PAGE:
Dadra & Nagar Haveli set out the template for convergence to combat malnutrition amid pandemic

by Times of India

NEW DELHI: While the challenges arising out of the Covid-19


threatens to worsen the nutrition status of malnourished children from poor families, the administration of Dadra & Nagar Haveli and Daman & Diu are showing the way out of the mess. The tribal dominant union territory with high prevalence of


has since August screened around 25,500 children and found 791 suffering from severe acute malnutrition (SAM) who are now being monitored with the required health and nutrition interventions.

As per National Family Health Survey-4 while the all India data put the number of children who are wasted at 19.8% it was 27% for Dadra & Nagar Haveli and Daman & Diu. The India data for severely malnourished was 6.4% but in the UT it was 12.7%. The UT presented its experience and fight against malnutrition at a webinar on Monday on the best practices under the Central government’s flagship programme “Poshan Abhiyan” (National Nutrition Mission).

Reiterating that the key focus in the ongoing nutrition month (Poshan Maah) and thereafter is going to be on identifying SAM children and providing them the necessary support, union women and child development minister Smriti Irani on Monday cited the Dadra & Nagar Haveli as a case study that can be a template for others to follow and can scaled up nationally too. The minister also shared that in the next 15 days the ministry will give all states a new set of composite guidelines which come with reference to convergence efforts of all ministries and experts in the field of nutrition.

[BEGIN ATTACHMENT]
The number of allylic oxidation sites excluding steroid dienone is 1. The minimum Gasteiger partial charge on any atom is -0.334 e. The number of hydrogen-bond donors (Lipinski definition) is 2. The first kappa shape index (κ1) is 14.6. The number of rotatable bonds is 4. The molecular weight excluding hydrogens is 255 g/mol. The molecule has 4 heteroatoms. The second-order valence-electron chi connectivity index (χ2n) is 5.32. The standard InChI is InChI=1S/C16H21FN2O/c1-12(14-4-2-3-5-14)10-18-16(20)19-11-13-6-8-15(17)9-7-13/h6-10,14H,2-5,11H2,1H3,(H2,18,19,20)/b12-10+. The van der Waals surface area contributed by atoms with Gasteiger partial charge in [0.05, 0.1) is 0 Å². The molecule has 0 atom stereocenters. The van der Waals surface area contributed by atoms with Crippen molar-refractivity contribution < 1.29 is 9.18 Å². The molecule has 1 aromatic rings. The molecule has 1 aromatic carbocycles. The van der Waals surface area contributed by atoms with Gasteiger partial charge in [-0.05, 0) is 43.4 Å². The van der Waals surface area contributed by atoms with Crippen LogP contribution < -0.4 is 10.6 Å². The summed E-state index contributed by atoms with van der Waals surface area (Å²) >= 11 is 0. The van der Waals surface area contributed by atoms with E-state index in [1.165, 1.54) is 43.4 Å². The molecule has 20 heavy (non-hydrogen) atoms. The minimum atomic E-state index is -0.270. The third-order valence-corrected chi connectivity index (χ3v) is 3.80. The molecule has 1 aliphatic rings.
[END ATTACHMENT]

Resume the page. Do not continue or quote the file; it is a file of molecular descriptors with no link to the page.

At the webinar, tThe Dadra & Nagar Haveli and Daman & Diu officials shared the reason for launching a special drive. Since April take home ration was introduced as anagwadis were closed for safety and children and cooked meals were therefore replaced with take home rations.The nutrition programme under the Integrated Child Development Programme applies to 0-6 year old children and has components for pregnant and lactating mothers and adolescent girls.

The department of women and child development of the UT during field assessments found the take home ration being provided for the child was not being consumed fully by the child and was being shared by other members of the family too which would lead to insufficient nutritional intake in case of the child. To address this issue an intervention of screening all children was planned in convergence with the health department to focus on severely malnourished children.

The other best practices presented at the webinar included Uttarakhand’s experience linked to a programme where they encouraged government officials to take responsibility of monitoring one SAM child. The state shared how 2000 severely malnourished children under this focused supervision have recovered and is an example of public participation. Similarly, Gujarat presented its experience with online tracking and adoption of SAM children. Odisha shared its work on revamping supplementary nutrition preparation and distribution and inclusion of millets. Lakshadweep shared its experiment with setting up nutri-gardens through

Anganwadi Centers

and efforts to grow vegetables to prevent shortage in the ongoing pandemic.

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